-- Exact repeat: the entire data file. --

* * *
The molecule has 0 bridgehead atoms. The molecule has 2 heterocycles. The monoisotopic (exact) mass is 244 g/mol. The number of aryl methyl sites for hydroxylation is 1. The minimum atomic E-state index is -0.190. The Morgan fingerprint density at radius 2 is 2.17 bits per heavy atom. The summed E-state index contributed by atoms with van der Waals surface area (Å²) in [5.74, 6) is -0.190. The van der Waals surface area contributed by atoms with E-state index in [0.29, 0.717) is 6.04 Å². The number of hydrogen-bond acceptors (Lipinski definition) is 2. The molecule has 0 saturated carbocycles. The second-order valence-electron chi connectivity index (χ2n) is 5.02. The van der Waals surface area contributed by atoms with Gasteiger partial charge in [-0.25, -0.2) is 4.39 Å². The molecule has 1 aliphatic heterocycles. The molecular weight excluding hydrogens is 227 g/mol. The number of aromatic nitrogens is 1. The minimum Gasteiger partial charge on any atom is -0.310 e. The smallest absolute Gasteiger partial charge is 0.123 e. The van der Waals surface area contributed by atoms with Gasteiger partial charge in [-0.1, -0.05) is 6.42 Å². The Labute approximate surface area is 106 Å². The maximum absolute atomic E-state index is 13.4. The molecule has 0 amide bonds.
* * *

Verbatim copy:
The molecule has 0 bridgehead atoms. The molecule has 2 heterocycles. The monoisotopic (exact) mass is 244 g/mol. The number of aryl methyl sites for hydroxylation is 1. The minimum atomic E-state index is -0.190. The Morgan fingerprint density at radius 2 is 2.17 bits per heavy atom. The summed E-state index contributed by atoms with van der Waals surface area (Å²) in [5.74, 6) is -0.190. The van der Waals surface area contributed by atoms with E-state index in [0.29, 0.717) is 6.04 Å². The number of hydrogen-bond acceptors (Lipinski definition) is 2. The molecule has 0 saturated carbocycles. The second-order valence-electron chi connectivity index (χ2n) is 5.02. The van der Waals surface area contributed by atoms with Gasteiger partial charge in [-0.25, -0.2) is 4.39 Å². The molecule has 1 aliphatic heterocycles. The molecular weight excluding hydrogens is 227 g/mol. The number of aromatic nitrogens is 1. The minimum Gasteiger partial charge on any atom is -0.310 e. The smallest absolute Gasteiger partial charge is 0.123 e. The van der Waals surface area contributed by atoms with Gasteiger partial charge in [-0.1, -0.05) is 6.42 Å². The Labute approximate surface area is 106 Å². The maximum absolute atomic E-state index is 13.4. The molecule has 0 amide bonds.